Chapter 14 - RF and Transient Immunity (NEW). Here's another new chapter covering radio frequency (RF), electrically-fast transient (EFT), electrostatic discharge (ESD) and lightning immunity. He discusses simple filter topologies for reducing susceptibility to RF fields. He then moves on to describe the other main transient waveforms; ESD, EFT and lightning surge. He then discusses various suppression networks. He wraps up with a short description of power line disturbances (dips and interruptions).
Chapter 15 - Electrostatic Discharge. This moderately updated chapter now includes a discussion of energy storage for various shaped objects. He now uses a lady in the human body model - giving the other gender their due! The section on equipment design has been reorganized and expanded and there is a new section on ESD grounding and protective measures for ungrounded (portable) products.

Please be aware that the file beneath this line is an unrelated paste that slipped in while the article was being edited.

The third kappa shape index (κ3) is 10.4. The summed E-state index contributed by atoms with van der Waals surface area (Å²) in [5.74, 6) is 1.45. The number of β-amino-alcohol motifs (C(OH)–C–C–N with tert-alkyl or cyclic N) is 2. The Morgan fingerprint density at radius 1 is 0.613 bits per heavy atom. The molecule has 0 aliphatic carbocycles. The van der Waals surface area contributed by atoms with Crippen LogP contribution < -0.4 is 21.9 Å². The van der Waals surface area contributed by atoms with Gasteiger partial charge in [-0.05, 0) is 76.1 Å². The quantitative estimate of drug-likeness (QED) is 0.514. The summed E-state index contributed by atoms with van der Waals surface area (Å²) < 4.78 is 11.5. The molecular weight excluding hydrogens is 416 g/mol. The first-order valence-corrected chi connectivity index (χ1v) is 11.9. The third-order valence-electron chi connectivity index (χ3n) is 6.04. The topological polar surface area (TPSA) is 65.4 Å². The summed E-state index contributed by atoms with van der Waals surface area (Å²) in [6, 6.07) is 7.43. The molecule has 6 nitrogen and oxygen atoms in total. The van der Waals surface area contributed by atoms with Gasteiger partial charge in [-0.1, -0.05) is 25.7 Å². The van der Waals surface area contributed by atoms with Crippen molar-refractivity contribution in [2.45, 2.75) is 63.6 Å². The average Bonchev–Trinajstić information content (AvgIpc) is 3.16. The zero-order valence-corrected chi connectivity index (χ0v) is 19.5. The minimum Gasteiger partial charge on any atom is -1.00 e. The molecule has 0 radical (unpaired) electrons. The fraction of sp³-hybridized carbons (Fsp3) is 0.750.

Chapter 16 - PCB Layout and Stackup (NEW). This is an all-new chapter, which was obviously missing in Ott's last book. He starts out by discussing component placement and sectioning of major circuitry to reduce digital noise coupling. He discusses critical signals, such as clocks, and isolating these from the I/O area of the PC board. He includes the important concept of slots in ground & power planes and their effect on return currents. The related subject of changing reference planes for return currents is included. The last half of the chapter should be welcome news to PC board designers, as it includes best practices for board stackups from 4 through 12 layers. Each example is compared to Ott's "six multilayer board objectives".